UMEM Educational Pearls

Diabetic Ketoacidosis Treatment:

  • At least at our academic medical center, we find it very hard to get a DKA patient admitted to an ICU or IMC while they are still in DKA.  Typically, we can correct the acidosis and downgrade them to a floor bed before their ICU/IMC bed is available.
  • Some key points to remember when managing DKA in the ED.
    • The mainstay of treatment for the hyperglycemia initially is IV fluids.
    • Check labs often and replete Magnesium and Potassium early.
    • Insulin should not be started until the potassium is confirmed to be >3.3 mEq/L
    • Patients can still be in DKA even though there glucose is normal.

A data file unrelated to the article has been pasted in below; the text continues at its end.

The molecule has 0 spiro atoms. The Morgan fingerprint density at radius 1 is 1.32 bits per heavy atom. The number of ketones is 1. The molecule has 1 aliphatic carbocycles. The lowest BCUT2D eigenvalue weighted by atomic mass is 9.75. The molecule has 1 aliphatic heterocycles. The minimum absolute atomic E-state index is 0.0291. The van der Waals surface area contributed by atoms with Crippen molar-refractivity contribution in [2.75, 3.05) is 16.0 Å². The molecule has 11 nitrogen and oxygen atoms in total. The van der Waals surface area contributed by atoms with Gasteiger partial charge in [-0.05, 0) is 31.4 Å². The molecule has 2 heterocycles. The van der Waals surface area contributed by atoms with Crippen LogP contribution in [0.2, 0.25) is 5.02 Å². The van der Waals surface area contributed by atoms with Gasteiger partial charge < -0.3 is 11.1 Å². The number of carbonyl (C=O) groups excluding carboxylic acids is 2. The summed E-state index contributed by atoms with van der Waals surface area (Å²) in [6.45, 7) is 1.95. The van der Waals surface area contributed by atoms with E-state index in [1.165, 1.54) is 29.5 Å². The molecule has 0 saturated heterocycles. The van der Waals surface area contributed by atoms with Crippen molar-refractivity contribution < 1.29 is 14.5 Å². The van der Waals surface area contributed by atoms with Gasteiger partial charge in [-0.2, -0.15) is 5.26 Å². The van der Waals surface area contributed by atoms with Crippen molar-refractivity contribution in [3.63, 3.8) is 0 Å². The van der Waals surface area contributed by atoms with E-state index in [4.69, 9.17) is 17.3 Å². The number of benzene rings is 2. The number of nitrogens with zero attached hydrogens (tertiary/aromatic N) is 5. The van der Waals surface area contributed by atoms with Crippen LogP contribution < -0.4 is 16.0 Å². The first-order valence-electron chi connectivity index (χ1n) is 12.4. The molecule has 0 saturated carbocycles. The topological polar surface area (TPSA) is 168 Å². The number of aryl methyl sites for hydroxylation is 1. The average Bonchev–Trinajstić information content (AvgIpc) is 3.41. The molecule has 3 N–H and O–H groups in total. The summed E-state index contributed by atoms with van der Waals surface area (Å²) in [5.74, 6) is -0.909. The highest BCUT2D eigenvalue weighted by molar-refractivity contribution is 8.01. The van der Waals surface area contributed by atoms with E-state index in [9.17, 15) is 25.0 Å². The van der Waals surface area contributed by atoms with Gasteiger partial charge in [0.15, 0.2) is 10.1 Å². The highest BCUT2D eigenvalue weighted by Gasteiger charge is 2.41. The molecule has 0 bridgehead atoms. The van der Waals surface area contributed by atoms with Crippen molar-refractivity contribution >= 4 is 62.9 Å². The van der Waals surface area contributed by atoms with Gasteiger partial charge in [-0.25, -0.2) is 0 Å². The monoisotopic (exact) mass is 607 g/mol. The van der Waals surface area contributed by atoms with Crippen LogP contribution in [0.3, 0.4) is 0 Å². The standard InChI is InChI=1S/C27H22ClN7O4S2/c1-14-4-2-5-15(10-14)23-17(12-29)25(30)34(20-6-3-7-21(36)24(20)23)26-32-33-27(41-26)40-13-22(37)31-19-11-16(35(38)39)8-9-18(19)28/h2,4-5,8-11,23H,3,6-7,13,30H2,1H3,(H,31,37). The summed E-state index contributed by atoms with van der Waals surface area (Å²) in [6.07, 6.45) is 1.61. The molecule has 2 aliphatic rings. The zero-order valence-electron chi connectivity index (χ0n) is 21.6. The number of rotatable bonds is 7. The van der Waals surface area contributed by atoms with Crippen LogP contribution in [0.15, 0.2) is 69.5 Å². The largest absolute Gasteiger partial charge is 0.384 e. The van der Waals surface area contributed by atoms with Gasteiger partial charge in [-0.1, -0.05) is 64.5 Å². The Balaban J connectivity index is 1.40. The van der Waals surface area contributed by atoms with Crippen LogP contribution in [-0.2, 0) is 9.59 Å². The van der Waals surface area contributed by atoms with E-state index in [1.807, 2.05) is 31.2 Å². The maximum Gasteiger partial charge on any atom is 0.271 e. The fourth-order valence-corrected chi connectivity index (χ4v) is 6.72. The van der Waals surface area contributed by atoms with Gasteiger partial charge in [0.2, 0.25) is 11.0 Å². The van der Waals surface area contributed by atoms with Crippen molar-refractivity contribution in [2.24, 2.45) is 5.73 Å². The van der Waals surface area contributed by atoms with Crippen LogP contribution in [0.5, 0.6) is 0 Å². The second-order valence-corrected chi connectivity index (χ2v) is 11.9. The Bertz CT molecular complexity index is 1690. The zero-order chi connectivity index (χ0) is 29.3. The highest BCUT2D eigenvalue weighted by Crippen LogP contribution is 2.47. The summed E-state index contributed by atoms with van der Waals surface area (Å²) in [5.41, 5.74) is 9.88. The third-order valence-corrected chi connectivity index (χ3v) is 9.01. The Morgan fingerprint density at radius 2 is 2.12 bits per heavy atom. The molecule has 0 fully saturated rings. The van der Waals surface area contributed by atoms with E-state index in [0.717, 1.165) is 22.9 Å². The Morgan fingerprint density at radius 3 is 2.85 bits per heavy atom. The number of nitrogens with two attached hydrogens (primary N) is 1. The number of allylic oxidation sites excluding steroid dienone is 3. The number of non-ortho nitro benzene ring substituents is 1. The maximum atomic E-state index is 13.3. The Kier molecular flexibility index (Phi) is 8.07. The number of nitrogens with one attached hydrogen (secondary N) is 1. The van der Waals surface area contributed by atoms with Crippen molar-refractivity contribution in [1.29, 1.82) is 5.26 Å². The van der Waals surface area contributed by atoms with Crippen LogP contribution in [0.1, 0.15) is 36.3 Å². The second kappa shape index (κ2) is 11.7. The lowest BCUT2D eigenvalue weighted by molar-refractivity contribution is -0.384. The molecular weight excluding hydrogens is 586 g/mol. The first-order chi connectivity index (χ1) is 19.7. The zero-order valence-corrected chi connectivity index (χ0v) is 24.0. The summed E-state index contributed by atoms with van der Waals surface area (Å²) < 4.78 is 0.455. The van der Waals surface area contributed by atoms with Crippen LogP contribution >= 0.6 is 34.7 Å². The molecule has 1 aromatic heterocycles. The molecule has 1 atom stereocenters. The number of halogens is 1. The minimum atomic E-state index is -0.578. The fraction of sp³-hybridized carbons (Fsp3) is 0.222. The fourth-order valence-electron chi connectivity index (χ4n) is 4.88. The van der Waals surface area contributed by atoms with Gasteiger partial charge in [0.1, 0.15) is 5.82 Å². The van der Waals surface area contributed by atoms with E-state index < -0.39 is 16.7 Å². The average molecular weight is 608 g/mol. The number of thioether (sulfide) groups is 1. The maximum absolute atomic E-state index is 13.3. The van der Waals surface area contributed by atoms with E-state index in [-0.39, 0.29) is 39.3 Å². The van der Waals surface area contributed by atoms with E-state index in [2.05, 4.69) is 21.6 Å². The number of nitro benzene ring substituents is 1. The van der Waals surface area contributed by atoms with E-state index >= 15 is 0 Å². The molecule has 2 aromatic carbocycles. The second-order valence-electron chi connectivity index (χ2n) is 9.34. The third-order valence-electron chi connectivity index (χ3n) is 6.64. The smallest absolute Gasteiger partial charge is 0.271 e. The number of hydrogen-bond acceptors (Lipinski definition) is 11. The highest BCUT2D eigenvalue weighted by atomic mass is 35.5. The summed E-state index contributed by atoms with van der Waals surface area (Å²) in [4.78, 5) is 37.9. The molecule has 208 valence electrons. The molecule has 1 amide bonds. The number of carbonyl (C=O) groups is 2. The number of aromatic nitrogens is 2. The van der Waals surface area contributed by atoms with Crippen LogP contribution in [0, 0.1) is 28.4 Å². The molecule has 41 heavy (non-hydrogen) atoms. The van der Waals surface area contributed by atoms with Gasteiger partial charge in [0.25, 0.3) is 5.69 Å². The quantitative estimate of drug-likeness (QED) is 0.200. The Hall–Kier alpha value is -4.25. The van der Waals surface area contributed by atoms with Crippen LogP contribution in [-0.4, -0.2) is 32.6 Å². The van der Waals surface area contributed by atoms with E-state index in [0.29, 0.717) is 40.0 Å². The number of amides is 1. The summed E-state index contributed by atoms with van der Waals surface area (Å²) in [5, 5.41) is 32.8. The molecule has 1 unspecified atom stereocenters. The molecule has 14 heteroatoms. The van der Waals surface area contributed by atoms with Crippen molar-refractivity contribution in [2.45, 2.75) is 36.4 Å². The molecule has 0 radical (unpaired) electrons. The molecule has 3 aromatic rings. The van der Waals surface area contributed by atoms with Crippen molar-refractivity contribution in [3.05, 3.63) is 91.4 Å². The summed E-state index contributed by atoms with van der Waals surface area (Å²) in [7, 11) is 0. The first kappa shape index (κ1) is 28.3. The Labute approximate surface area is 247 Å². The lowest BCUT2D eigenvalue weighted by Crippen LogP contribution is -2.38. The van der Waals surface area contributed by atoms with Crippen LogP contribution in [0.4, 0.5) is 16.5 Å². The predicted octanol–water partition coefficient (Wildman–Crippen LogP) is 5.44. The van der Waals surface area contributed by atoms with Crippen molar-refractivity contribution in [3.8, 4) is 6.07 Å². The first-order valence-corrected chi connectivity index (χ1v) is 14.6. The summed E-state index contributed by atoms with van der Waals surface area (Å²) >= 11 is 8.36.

• Intravenous insulin must be continued until all the ketones are cleared. 
    • Add D5W or D10 if needed to ensure that their glucose levels stay up but do not stop the insulin.
    • Patients need to receive a long acting insulin (i.e.: Lantus or NPH) 2 hours before the insulin drip is stopped.  Placing a patient only on Sliding Scale Insulin will almost guarantee that they go back into DKA on the floor.
    • Typically you can just restart the patients home long acting insulin, but if you are leary about hypoglycemia if they are not eating well, then give them 3/4 their home dose.


Charfen MA, Fernadez-Frackelton M. Diabetic Ketoacidosis. EMCNA 2005:609-628.